Like Nutty, I was always happy to help newer Creep players out on my own time, and since I'm on the West Coast I would find myself grouping up with various folks for smaller fights as well as for questing and DoF farming after the peak hour folks had logged for the night. It got to the point that when rage threads would pop up concerning how horrible, evil, and nasty the tribe was, there was almost always a line stating something along the lines of: ".. aside from Rhae Rhae. He's the nice one." Always took a certain amount of personal satisfaction in that.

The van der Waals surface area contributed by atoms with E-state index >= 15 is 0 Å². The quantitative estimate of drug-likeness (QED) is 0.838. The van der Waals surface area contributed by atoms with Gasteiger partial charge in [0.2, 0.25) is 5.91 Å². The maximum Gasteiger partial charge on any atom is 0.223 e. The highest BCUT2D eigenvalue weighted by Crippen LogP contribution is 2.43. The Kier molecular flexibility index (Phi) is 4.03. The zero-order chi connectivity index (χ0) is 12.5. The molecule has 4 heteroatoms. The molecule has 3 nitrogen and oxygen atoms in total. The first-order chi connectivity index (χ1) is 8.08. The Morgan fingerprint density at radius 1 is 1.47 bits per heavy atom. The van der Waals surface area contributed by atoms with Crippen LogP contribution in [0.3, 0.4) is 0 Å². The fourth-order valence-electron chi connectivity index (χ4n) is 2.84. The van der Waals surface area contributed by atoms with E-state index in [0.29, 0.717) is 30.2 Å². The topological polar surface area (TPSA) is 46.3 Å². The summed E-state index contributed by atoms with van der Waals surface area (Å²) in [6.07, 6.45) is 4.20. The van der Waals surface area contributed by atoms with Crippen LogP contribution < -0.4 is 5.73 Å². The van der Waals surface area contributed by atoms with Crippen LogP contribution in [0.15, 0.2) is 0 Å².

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I used to get super spooked whenever I heard horses riding up near me. As a warg this was part of my ingrained survival instincts. Problem was, when I happened to pop over to play my hunter of burg I'd still be getting all jumpy whenever a player rode by me whilst I was questing or tooling around about town.

Ha I remember that sensation well. Especially for the first few years, that sudden clatter of hooves spelled doom: one CC application and it was often as not gray screen time. On the same token I remember catching myself randomly tracking on my hunter while running around in pve, apparently unwilling to accept that wargs hadn't followed me to Mirkwood or wherever I was.